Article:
University halls exist in a very specific sector of the universe, one that involves social disarray, binge drinking and sobbing on the bathroom floor with remnants of chips and cheese in your eyeballs. Despite sometimes feeling like you’re living in a crack den with all-year round heating, halls is a significant part of university life, and an experience that can help shape us from anxious 18 year olds into socialised, experienced and (sometimes) respectable students.
Like any other living situation, your university accommodation isn’t a straight jacket of social expectation. Yes, you’ve signed up to live there for a year, but it doesn’t dictate how you live that time: you do.
When I found myself confronted with the prospect of university accommodation I chose the lesser-known path, opting for a flatshare with just two other students. I didn’t know either of them, and I was the only fresher. I felt that living with other people who were more familiar with university life would be a good growth experience and I considered myself a socialised and confident enough to live more independently.
I chose a flat close to student halls and spent many nights with friends in their hall kitchens embarrassing myself at beer pong, but I relished crawling home to a double bed and peace and quiet, save for the echoes of my flatmate’s laptop playing old re-runs of Sex and the City.
It’s OK to feel like you need times to retract from the hustle and bustle of university life and have time for yourself. I think it’s possible to strike the balance between having an engaging and exciting social life while at the same time finding space for yourself and your own thoughts.
If you’re an anxious person, it can be intimidating to be constantly pressured into social activities with people who you aren’t necessarily most suited to being around. But being in halls doesn’t mean you’re destined for a year of alternating FOMO and hangovers.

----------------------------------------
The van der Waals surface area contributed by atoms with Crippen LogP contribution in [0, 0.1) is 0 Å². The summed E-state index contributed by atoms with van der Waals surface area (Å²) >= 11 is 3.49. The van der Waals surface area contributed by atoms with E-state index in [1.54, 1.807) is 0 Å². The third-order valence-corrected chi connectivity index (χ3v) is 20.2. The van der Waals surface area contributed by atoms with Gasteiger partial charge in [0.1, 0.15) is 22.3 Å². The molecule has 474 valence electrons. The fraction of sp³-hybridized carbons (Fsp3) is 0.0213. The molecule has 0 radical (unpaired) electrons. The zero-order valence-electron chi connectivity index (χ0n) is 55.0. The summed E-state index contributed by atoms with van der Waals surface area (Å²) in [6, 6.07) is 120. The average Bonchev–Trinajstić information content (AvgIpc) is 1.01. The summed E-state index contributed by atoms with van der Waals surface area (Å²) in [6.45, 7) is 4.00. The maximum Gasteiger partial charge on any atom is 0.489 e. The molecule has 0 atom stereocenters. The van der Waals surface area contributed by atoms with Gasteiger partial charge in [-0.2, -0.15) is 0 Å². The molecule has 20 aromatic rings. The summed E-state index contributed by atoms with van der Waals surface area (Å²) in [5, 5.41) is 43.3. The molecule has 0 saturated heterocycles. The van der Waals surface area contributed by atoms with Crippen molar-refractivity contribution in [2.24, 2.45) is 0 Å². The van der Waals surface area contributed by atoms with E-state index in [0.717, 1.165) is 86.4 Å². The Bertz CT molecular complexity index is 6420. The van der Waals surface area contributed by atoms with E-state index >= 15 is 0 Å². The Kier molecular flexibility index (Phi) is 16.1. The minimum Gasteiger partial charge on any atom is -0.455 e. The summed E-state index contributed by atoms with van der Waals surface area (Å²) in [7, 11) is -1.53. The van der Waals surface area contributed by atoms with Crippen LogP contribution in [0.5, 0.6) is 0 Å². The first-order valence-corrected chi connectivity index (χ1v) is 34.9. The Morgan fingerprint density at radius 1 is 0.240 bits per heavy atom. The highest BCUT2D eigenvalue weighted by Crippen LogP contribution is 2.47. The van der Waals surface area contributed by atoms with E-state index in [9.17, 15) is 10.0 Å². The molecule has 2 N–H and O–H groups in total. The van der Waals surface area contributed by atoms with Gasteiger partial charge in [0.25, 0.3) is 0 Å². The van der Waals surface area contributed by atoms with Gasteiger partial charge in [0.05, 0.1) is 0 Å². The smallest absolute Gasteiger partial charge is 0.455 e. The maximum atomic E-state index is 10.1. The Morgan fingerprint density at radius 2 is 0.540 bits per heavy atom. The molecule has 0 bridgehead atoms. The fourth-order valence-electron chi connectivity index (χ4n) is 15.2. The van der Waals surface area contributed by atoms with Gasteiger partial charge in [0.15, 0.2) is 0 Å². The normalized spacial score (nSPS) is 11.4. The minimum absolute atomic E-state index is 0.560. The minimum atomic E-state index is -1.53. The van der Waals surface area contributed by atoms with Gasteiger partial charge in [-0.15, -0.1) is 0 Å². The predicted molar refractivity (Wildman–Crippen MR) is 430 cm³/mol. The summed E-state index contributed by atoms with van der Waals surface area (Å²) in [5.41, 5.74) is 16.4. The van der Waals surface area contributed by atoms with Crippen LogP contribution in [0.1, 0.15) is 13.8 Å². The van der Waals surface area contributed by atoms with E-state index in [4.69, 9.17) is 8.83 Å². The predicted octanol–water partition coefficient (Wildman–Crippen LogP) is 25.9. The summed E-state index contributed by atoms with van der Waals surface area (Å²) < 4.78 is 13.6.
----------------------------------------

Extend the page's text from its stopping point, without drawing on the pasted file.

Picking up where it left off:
Halls also provide a space for students to feel secure and they provide a support network that isn’t readily available in other types of accommodation. As well as making it easy to meet new people, halls allow students to nestle contentedly under a security blanket sans the judgement, making the transition from home life to independent living bearable. You’ll find supportive staff and like-minded friends, and it’ll be a blast.
On the other side of the divide, living outside of uni halls doesn’t ruin the ‘university experience’ because every university experience is personal and subjective. It’s yours and yours alone. If you need huge nights out with the most, crazy, diverse and exciting bunch of people, you’ll find that too. Just not outside your bedroom door. Which is awesome if you’re the kind of person that prefers reading Oscar Wilde novels by candlelight most nights.
The type of accommodation you choose is your decision entirely and doesn’t need to dictate your university experience. So much pressure is put on students to live out a wild existence and neglect coursework in favour of more desirable pastimes. There are other ways to enjoy the university experience, while still reaping the benefits of living within a cosmopolitan location with other interesting minds. Whether you’re living in private rented accommodation or living in student halls, it’s possible to both enjoy time alone as well as the party experience.
Joining societies is the best way of meeting like-minded people with whom you can regularly socialise. They provide a gateway for you to engage with something that you’re passionate about, and that you feel is nurturing. Meeting an eclectic and varied mix of people is what university is about, the friends that will stay with you after first year will be the people that will accept and embrace your individuality and place more importance on your character than your ability to slam 7 shots of tequila while twerking to Snoop Dog’s ‘drop it like it’s hot’, however impressive this may be.
You should be reaping the benefits of the securities and support networks that halls and university provide, whatever type of accommodation you choose, but you’ll also gradually build your own support network of people with whom you have similar interests, ideas and values. That, in a nutshell, is the university experience.
So be willing to make your own decisions when it comes to your accommodation. It’s going to be your home for the foreseeable future, and you want to create a home space in which you feel comfortable and secure. Don’t succumb to the pressure if you feel like something doesn’t sit right, you’re allowed to be different and you’re allowed to make your own choices or, as Stevie Nicks said, to ‘go your own way’.